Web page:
Language varies and changes. All the time. At any place. One of the central questions linguists have been occupied with is why this is the case. Why, given that language seems to be a perfectly ... read more
Language varies and changes. All the time. At any place. One of the central questions linguists have been occupied with is why this is the case. Why, given that language seems to be a perfectly working system of communication, does it not stay the same? This will be the research question of this seminar.
At a closer look, we will be able to see that not all linguistic developments are random. There are discernible patterns underlying language variation and identifiable pathways of linguistic change. At the same time, resulting changes that can be made out on one linguistic level (be it syntax, morphology, phonology, or the lexicon) may be caused on a completely different level – and may in turn trigger a shift of the system in one of the other domains. Both social and psychological factors can cause change in grammar, in pronunciation or in the lexicon.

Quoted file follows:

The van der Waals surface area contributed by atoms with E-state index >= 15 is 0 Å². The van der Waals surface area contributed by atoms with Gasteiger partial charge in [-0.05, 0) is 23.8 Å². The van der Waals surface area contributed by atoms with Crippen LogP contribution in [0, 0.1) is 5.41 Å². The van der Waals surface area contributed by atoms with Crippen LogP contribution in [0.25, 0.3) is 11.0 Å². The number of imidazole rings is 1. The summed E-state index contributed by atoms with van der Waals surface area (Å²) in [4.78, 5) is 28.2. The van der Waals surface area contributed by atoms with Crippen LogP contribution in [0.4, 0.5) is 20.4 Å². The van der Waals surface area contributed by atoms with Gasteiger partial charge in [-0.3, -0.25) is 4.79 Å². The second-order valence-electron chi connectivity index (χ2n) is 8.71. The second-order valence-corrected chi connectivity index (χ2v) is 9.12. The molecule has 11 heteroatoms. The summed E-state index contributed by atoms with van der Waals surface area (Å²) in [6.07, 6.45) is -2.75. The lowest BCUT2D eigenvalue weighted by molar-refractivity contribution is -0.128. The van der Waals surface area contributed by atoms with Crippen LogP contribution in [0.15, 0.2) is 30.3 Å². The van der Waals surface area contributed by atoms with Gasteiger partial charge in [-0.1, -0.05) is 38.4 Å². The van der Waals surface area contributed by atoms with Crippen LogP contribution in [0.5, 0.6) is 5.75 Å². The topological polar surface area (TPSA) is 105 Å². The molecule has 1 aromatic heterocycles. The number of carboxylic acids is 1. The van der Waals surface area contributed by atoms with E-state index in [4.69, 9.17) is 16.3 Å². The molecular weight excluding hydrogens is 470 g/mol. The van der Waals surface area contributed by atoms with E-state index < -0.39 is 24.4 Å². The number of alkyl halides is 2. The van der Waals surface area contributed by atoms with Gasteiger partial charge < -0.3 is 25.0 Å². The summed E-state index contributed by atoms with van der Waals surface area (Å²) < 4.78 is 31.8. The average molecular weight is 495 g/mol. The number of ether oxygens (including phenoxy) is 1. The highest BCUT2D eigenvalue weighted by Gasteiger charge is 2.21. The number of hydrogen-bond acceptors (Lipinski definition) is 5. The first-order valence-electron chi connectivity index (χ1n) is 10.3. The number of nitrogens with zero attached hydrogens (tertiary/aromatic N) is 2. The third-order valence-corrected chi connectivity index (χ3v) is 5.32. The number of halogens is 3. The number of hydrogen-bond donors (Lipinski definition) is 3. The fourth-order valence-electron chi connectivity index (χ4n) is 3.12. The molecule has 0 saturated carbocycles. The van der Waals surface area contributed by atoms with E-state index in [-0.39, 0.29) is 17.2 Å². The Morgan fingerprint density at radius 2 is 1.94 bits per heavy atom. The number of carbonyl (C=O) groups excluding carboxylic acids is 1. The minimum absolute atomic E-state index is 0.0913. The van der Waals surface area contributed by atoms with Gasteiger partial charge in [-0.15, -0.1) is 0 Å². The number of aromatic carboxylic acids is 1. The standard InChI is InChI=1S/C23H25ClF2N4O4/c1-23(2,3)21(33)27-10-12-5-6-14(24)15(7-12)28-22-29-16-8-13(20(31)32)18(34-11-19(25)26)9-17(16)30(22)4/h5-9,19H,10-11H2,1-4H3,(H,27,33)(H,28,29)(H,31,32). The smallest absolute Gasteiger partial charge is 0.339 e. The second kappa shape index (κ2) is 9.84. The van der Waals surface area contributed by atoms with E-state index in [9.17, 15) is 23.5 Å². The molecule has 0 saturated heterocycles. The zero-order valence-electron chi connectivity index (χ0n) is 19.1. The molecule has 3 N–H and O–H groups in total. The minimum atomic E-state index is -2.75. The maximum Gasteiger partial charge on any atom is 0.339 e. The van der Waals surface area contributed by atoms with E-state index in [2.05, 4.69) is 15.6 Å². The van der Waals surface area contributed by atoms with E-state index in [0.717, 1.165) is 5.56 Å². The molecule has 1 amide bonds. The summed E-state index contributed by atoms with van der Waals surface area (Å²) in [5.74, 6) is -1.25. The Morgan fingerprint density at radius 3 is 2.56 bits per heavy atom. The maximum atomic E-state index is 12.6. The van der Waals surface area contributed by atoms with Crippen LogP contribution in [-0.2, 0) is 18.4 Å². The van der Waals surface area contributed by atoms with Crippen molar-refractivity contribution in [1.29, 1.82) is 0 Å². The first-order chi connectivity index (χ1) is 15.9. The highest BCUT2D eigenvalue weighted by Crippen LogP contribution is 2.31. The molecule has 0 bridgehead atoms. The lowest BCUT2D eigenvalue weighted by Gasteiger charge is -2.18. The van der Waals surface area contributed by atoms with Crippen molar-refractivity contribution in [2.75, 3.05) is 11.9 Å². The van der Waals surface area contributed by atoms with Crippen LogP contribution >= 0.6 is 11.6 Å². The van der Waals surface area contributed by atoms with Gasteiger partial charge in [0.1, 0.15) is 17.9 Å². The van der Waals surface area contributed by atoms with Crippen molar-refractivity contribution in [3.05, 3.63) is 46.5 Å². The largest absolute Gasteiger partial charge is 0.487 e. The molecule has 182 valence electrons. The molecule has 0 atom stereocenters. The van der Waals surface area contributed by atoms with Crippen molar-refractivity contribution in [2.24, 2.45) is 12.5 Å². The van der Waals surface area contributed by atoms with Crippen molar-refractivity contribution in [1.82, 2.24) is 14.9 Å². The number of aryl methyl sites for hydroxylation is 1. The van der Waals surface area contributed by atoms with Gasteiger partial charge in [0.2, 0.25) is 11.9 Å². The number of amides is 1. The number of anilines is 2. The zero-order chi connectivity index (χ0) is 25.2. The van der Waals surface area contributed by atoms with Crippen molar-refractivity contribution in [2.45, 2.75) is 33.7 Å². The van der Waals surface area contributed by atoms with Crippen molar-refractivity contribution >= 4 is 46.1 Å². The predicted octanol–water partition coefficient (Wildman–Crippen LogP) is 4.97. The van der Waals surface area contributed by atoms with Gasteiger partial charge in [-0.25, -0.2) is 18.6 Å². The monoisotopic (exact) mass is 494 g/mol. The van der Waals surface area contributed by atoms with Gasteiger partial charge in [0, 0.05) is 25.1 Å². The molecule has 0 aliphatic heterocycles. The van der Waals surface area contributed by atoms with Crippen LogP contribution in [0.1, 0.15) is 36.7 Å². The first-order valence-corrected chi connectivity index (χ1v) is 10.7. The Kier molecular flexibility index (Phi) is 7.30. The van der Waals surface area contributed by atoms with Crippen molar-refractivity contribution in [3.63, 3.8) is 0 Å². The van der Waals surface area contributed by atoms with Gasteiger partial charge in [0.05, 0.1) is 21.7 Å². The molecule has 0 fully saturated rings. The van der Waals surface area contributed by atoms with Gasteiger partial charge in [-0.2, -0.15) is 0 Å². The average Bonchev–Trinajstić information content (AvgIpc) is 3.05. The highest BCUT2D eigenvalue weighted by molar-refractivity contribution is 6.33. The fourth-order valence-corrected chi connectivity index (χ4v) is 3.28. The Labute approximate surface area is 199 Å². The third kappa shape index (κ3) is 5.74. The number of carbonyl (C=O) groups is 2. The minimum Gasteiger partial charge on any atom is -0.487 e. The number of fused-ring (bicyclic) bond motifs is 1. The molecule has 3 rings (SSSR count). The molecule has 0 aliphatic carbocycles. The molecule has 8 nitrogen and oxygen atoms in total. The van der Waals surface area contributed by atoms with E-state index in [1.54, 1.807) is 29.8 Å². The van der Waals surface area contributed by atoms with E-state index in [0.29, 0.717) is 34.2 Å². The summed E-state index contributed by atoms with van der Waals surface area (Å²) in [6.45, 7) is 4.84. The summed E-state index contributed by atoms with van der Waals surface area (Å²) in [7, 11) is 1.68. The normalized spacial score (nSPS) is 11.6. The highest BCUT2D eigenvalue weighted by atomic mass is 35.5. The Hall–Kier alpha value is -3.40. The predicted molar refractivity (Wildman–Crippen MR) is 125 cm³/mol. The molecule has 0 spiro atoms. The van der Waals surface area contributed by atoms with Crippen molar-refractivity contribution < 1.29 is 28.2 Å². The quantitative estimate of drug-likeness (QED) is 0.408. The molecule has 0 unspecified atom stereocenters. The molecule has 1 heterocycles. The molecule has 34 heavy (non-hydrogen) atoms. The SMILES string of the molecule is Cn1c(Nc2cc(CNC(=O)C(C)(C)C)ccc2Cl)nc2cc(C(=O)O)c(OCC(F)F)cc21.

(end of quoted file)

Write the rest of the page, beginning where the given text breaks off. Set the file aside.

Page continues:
In this class, we will examine these patterns and principles of linguistic change. We will see how human language changes, grows apart and converges. And we will examine how and why the structures of a language nevertheless remain sufficiently stable to allow successful communication. While these principles apply cross-linguistically, we will examine them primarily, but not exclusively, by looking at examples from English.
Default requirements for the 8 CP will be regular attendance, an oral presentation, and a term paper of ten to twelve pages. Students who cannot come to the first class of the term are kindly asked to notify me before the beginning of the lecture period.